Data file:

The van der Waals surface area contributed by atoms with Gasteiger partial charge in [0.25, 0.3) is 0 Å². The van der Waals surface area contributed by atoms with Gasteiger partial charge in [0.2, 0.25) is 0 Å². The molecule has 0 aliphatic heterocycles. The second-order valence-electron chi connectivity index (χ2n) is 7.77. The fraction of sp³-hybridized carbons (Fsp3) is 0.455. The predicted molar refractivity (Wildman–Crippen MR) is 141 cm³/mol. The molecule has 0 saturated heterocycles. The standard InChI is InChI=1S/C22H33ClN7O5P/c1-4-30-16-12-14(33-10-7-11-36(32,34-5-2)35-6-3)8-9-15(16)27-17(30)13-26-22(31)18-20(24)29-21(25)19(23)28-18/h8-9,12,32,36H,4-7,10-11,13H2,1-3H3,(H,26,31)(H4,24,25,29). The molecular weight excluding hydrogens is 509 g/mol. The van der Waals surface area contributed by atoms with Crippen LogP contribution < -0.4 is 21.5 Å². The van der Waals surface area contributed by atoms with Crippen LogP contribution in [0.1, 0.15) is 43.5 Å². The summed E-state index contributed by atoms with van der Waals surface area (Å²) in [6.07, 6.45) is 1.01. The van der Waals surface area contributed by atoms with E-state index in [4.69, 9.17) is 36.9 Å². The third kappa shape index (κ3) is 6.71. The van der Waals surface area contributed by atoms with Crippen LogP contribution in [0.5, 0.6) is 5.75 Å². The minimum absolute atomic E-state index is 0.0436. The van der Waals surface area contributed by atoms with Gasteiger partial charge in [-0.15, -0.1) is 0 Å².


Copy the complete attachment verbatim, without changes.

The van der Waals surface area contributed by atoms with Gasteiger partial charge in [0.25, 0.3) is 0 Å². The van der Waals surface area contributed by atoms with Gasteiger partial charge in [0.2, 0.25) is 0 Å². The molecule has 0 aliphatic heterocycles. The second-order valence-electron chi connectivity index (χ2n) is 7.77. The fraction of sp³-hybridized carbons (Fsp3) is 0.455. The predicted molar refractivity (Wildman–Crippen MR) is 141 cm³/mol. The molecule has 0 saturated heterocycles. The standard InChI is InChI=1S/C22H33ClN7O5P/c1-4-30-16-12-14(33-10-7-11-36(32,34-5-2)35-6-3)8-9-15(16)27-17(30)13-26-22(31)18-20(24)29-21(25)19(23)28-18/h8-9,12,32,36H,4-7,10-11,13H2,1-3H3,(H,26,31)(H4,24,25,29). The molecular weight excluding hydrogens is 509 g/mol. The van der Waals surface area contributed by atoms with Crippen LogP contribution < -0.4 is 21.5 Å². The van der Waals surface area contributed by atoms with Crippen LogP contribution in [0.1, 0.15) is 43.5 Å². The summed E-state index contributed by atoms with van der Waals surface area (Å²) in [6.07, 6.45) is 1.01. The van der Waals surface area contributed by atoms with E-state index in [4.69, 9.17) is 36.9 Å². The third kappa shape index (κ3) is 6.71. The van der Waals surface area contributed by atoms with Crippen LogP contribution in [0.5, 0.6) is 5.75 Å². The minimum absolute atomic E-state index is 0.0436. The van der Waals surface area contributed by atoms with Gasteiger partial charge in [-0.15, -0.1) is 0 Å².